The upper school received a visit today from the Langston Hughes Project, a fusion of music, literature and history led by Ron McCurdy, a professor of music at the University of Southern California’s Thornton School of Music.
McCurdy first gave a morning lecture on Langston Hughes and the many artists of the Harlem Renaissance of the 1920s. Later, the accomplished trumpeter was joined by drummer Mike Mitchell, bassist Giulio Cetto and pianist (and 2001 Harker middle school graduate) Yuma Sung at a special assembly at the Athletic Center, where McCurdy gave a powerful performance of Hughes’ poetic suite “Ask Your Mama,” reciting and singing Hughes’ lines as images and film reels of figures and events of African-American history were displayed behind the group.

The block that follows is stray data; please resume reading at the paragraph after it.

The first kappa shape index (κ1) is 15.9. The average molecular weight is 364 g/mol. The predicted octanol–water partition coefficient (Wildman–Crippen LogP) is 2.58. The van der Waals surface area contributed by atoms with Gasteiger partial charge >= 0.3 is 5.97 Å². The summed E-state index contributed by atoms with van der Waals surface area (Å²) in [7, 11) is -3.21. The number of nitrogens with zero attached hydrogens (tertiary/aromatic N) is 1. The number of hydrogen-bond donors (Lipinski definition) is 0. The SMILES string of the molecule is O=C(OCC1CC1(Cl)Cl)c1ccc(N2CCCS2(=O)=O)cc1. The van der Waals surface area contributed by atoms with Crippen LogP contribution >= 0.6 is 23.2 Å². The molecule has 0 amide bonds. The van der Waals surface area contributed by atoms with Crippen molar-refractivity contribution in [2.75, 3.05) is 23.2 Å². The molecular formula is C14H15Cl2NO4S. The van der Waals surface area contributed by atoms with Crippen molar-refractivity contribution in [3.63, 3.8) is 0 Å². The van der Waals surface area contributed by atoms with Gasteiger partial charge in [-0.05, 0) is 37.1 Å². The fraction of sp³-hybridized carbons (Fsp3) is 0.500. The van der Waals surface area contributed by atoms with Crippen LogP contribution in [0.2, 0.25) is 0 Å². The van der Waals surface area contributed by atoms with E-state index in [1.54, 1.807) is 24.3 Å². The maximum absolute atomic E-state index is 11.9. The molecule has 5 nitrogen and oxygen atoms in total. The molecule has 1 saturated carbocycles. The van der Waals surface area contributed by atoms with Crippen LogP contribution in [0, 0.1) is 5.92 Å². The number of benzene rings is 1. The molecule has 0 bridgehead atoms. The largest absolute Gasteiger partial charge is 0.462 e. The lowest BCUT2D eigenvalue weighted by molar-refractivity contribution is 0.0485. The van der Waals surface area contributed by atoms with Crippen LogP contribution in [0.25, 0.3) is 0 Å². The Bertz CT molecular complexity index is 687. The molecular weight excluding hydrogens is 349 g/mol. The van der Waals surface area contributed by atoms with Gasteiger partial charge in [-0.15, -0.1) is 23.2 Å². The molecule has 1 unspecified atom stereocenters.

Members of the upper school’s Jazz Band later attended a special master class given by McCurdy, where they performed Cannonball Adderley’s “Work Song” and received his feedback. McCurdy advised students to use their sheet music as a roadmap and avoid scanning it too much as they played. He also told them to learn the history behind the pieces they learn: “If you understand the history of why you’re doing what you’re doing, it’ll make a whole lot more sense to you.”
McCurdy also worked with the Downbeat show choir, which had been learning Nina Simone’s version of the 1960s show tune “Feeling Good.” After hearing their rendition, McCurdy coached the singers supporting the soloists to do more than simply sing the notes in their part. “Sing like you mean it,” he said, referring to the optimism in Simone’s performance. “I’ve got to hear that joy, that optimism.”